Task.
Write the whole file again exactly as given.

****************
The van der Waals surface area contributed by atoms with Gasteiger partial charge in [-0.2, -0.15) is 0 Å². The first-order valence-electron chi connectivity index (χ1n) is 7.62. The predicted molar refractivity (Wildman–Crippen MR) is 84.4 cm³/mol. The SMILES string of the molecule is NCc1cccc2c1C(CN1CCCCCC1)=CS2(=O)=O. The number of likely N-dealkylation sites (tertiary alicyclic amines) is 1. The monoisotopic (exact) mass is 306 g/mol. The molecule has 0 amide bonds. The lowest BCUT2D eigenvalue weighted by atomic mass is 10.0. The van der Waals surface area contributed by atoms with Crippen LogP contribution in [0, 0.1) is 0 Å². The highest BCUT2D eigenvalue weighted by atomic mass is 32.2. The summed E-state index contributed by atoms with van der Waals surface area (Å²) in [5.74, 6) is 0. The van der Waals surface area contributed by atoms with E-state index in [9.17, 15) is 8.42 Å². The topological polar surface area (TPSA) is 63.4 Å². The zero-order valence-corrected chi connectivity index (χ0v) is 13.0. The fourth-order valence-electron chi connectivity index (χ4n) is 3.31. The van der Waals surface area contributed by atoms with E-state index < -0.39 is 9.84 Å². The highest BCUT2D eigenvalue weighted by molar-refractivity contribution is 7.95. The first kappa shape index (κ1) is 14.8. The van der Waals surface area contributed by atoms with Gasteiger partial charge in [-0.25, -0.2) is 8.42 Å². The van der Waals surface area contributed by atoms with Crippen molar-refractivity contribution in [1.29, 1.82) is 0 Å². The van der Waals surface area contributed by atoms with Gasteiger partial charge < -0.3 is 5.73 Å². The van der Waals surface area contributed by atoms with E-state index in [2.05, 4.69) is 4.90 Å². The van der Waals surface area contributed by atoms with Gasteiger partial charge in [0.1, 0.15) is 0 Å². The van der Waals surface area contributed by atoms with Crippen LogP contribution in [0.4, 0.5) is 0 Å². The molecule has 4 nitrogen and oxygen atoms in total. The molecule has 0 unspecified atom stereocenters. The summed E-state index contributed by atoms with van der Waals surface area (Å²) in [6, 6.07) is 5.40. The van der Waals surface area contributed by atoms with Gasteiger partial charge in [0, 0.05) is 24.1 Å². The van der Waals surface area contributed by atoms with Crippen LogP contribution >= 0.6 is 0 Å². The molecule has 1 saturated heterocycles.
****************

The van der Waals surface area contributed by atoms with Gasteiger partial charge in [-0.2, -0.15) is 0 Å². The first-order valence-electron chi connectivity index (χ1n) is 7.62. The predicted molar refractivity (Wildman–Crippen MR) is 84.4 cm³/mol. The SMILES string of the molecule is NCc1cccc2c1C(CN1CCCCCC1)=CS2(=O)=O. The number of likely N-dealkylation sites (tertiary alicyclic amines) is 1. The monoisotopic (exact) mass is 306 g/mol. The molecule has 0 amide bonds. The lowest BCUT2D eigenvalue weighted by atomic mass is 10.0. The van der Waals surface area contributed by atoms with Crippen LogP contribution in [0, 0.1) is 0 Å². The highest BCUT2D eigenvalue weighted by atomic mass is 32.2. The summed E-state index contributed by atoms with van der Waals surface area (Å²) in [5.74, 6) is 0. The van der Waals surface area contributed by atoms with E-state index in [9.17, 15) is 8.42 Å². The topological polar surface area (TPSA) is 63.4 Å². The zero-order valence-corrected chi connectivity index (χ0v) is 13.0. The fourth-order valence-electron chi connectivity index (χ4n) is 3.31. The van der Waals surface area contributed by atoms with E-state index < -0.39 is 9.84 Å². The highest BCUT2D eigenvalue weighted by molar-refractivity contribution is 7.95. The first kappa shape index (κ1) is 14.8. The van der Waals surface area contributed by atoms with Gasteiger partial charge in [-0.25, -0.2) is 8.42 Å². The van der Waals surface area contributed by atoms with Crippen molar-refractivity contribution in [1.29, 1.82) is 0 Å². The van der Waals surface area contributed by atoms with Gasteiger partial charge < -0.3 is 5.73 Å². The van der Waals surface area contributed by atoms with E-state index in [2.05, 4.69) is 4.90 Å². The van der Waals surface area contributed by atoms with Gasteiger partial charge in [0.1, 0.15) is 0 Å². The van der Waals surface area contributed by atoms with Crippen LogP contribution in [0.4, 0.5) is 0 Å². The molecule has 4 nitrogen and oxygen atoms in total. The molecule has 0 unspecified atom stereocenters. The summed E-state index contributed by atoms with van der Waals surface area (Å²) in [6, 6.07) is 5.40. The van der Waals surface area contributed by atoms with Gasteiger partial charge in [0, 0.05) is 24.1 Å². The van der Waals surface area contributed by atoms with Crippen LogP contribution >= 0.6 is 0 Å². The molecule has 1 saturated heterocycles.